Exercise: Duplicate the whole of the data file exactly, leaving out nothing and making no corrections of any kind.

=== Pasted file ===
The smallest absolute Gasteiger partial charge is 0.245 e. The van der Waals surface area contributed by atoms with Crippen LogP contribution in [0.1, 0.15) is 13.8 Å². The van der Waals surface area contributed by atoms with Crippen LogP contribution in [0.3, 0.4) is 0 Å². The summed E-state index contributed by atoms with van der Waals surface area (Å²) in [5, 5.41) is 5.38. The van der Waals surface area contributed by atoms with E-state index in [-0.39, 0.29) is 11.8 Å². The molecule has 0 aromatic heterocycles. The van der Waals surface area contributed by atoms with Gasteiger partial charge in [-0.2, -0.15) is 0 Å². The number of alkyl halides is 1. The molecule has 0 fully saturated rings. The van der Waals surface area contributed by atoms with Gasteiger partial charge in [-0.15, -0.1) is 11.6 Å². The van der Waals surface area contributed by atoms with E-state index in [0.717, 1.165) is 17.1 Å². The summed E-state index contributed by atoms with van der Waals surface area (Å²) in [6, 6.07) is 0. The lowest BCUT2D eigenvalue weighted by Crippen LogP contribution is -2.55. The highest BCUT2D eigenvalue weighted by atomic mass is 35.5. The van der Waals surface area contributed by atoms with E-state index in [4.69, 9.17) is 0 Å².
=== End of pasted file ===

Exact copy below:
The smallest absolute Gasteiger partial charge is 0.245 e. The van der Waals surface area contributed by atoms with Crippen LogP contribution in [0.1, 0.15) is 13.8 Å². The van der Waals surface area contributed by atoms with Crippen LogP contribution in [0.3, 0.4) is 0 Å². The summed E-state index contributed by atoms with van der Waals surface area (Å²) in [5, 5.41) is 5.38. The van der Waals surface area contributed by atoms with E-state index in [-0.39, 0.29) is 11.8 Å². The molecule has 0 aromatic heterocycles. The van der Waals surface area contributed by atoms with Gasteiger partial charge in [-0.2, -0.15) is 0 Å². The number of alkyl halides is 1. The molecule has 0 fully saturated rings. The van der Waals surface area contributed by atoms with Gasteiger partial charge in [-0.15, -0.1) is 11.6 Å². The van der Waals surface area contributed by atoms with E-state index in [0.717, 1.165) is 17.1 Å². The summed E-state index contributed by atoms with van der Waals surface area (Å²) in [6, 6.07) is 0. The lowest BCUT2D eigenvalue weighted by Crippen LogP contribution is -2.55. The highest BCUT2D eigenvalue weighted by atomic mass is 35.5. The van der Waals surface area contributed by atoms with E-state index in [4.69, 9.17) is 0 Å².